Tuesday, August 30, 2011

Setting and Background in Fiction (Part 8 of 8)

Don't underestimate the importance of place and time. I call them the grounding factors. Two questions we don't want readers to need to ask are (1) Where is this taking place? (2) What's the time period?

Suppose I have a story in which a young woman wants to make a favorable impression on a sailor on leave whom she invited for dinner. She picks tomatoes and carrots from her victory garden before she stares at her ration book to see if she has enough points for a roast.

I haven't specifically given you time or place, but you've probably sensed this is World War II (victory garden and ration book). The other implication is that it's in a city or a town.

Good writing implies more about setting than it tells.

Friday, August 26, 2011

Setting and Background in Fiction (Part 7 of 8)

Don't be afraid of using ordinary settings. A family farm near Anadarko, Oklahoma, or the city square in Marietta, Georgia? By setting your book in non-exotic places you write about the kind of people and occupations readers easily understand. We submerge readers into reality so we can take them into suspenseful happenings.

When we have ordinary people doing ordinary things,
we provide a sense of reality
and prepare them to accept the extraordinary turn of the story.

Tuesday, August 23, 2011

Setting and Background in Fiction (Part 6 of 8)

If we choose the right background, the setting itself can become an element of suspense. What if she is to meet someone at the Vietnam Memorial in Washington, D.C. after dark? What about being the only person waiting for a MARTA train in Atlanta and a man comes down the escalator? He stares, right hand in a coat pocket, and steps toward her.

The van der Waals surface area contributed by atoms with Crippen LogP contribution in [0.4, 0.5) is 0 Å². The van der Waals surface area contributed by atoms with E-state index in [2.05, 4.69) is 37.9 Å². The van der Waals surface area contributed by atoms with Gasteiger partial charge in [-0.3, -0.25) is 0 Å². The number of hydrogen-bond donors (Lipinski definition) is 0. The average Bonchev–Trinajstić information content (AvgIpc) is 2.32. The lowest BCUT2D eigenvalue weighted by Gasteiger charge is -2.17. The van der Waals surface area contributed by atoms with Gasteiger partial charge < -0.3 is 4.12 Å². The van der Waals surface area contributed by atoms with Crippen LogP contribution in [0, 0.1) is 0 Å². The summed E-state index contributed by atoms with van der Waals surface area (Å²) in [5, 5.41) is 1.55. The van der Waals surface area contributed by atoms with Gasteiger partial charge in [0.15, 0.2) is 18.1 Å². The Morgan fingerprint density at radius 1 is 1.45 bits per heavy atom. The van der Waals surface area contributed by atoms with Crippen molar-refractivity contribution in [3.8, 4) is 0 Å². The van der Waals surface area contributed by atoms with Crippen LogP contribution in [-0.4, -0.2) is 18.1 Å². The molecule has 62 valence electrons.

The background itself can add suspense.

Friday, August 19, 2011

Setting and Background in Fiction (Part 5 of 8)

Background information doesn't intrude. Unskilled writers feel they have to give a litany of details to show their scenes are authentic. We make scenes believable by a sentence or two at a time.

Years ago I wrote a novel set in Kenya in 1950 and the major characters drive from Nairobi toward Lake Victoria. The heroine avoids talking to the hero and stares out the window. I inserted one sentence to enable readers to sense the authentic setting: "Kikuyu women toiled up steep, red paths, bending forward under the heavy loads of firewood strapped on to their backs."

That's all. A few pages later, I slipped in a one-sentence description of a tea plantation, which she pointed out to him to cut off personal conversation.

Good writers don't stop the action to provide background.
The setting becomes part of the story.

Tuesday, August 16, 2011

Setting and Background in Fiction (Part 4 of 8)